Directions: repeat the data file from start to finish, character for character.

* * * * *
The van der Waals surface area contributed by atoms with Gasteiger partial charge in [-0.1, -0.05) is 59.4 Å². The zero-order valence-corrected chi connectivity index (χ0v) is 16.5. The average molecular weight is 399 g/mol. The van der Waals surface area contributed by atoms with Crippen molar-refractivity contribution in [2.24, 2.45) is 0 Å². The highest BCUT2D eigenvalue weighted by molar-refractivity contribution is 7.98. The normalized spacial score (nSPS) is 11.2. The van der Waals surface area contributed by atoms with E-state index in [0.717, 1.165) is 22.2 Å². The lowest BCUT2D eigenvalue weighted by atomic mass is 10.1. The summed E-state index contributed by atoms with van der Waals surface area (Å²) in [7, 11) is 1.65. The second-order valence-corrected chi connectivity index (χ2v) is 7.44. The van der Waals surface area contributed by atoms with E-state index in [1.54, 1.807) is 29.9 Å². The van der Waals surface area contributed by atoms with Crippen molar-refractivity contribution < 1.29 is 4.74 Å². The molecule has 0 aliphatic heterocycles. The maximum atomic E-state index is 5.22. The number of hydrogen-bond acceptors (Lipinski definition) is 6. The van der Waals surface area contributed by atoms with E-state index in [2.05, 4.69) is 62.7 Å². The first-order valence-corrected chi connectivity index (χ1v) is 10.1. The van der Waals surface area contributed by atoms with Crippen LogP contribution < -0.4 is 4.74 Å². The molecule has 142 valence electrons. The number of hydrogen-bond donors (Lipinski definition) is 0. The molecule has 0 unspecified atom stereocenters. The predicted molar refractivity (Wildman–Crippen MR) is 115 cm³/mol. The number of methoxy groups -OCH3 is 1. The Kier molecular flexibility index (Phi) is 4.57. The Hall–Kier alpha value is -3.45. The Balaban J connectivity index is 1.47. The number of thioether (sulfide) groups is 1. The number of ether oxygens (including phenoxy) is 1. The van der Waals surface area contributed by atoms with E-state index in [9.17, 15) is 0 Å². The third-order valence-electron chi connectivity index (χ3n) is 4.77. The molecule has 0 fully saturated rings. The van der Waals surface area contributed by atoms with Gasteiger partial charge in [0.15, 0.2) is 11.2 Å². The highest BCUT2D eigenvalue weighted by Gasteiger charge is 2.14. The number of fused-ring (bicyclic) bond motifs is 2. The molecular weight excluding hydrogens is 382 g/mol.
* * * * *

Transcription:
The van der Waals surface area contributed by atoms with Gasteiger partial charge in [-0.1, -0.05) is 59.4 Å². The zero-order valence-corrected chi connectivity index (χ0v) is 16.5. The average molecular weight is 399 g/mol. The van der Waals surface area contributed by atoms with Crippen molar-refractivity contribution in [2.24, 2.45) is 0 Å². The highest BCUT2D eigenvalue weighted by molar-refractivity contribution is 7.98. The normalized spacial score (nSPS) is 11.2. The van der Waals surface area contributed by atoms with E-state index in [0.717, 1.165) is 22.2 Å². The lowest BCUT2D eigenvalue weighted by atomic mass is 10.1. The summed E-state index contributed by atoms with van der Waals surface area (Å²) in [7, 11) is 1.65. The second-order valence-corrected chi connectivity index (χ2v) is 7.44. The van der Waals surface area contributed by atoms with E-state index in [1.54, 1.807) is 29.9 Å². The van der Waals surface area contributed by atoms with Crippen molar-refractivity contribution < 1.29 is 4.74 Å². The molecule has 0 aliphatic heterocycles. The maximum atomic E-state index is 5.22. The number of hydrogen-bond acceptors (Lipinski definition) is 6. The van der Waals surface area contributed by atoms with E-state index in [2.05, 4.69) is 62.7 Å². The first-order valence-corrected chi connectivity index (χ1v) is 10.1. The van der Waals surface area contributed by atoms with Crippen LogP contribution < -0.4 is 4.74 Å². The molecule has 142 valence electrons. The number of hydrogen-bond donors (Lipinski definition) is 0. The molecule has 0 unspecified atom stereocenters. The predicted molar refractivity (Wildman–Crippen MR) is 115 cm³/mol. The number of methoxy groups -OCH3 is 1. The Kier molecular flexibility index (Phi) is 4.57. The Hall–Kier alpha value is -3.45. The Balaban J connectivity index is 1.47. The number of thioether (sulfide) groups is 1. The number of ether oxygens (including phenoxy) is 1. The van der Waals surface area contributed by atoms with E-state index in [9.17, 15) is 0 Å². The third-order valence-electron chi connectivity index (χ3n) is 4.77. The molecule has 0 fully saturated rings. The van der Waals surface area contributed by atoms with Gasteiger partial charge in [0.15, 0.2) is 11.2 Å². The highest BCUT2D eigenvalue weighted by Gasteiger charge is 2.14. The number of fused-ring (bicyclic) bond motifs is 2. The molecular weight excluding hydrogens is 382 g/mol.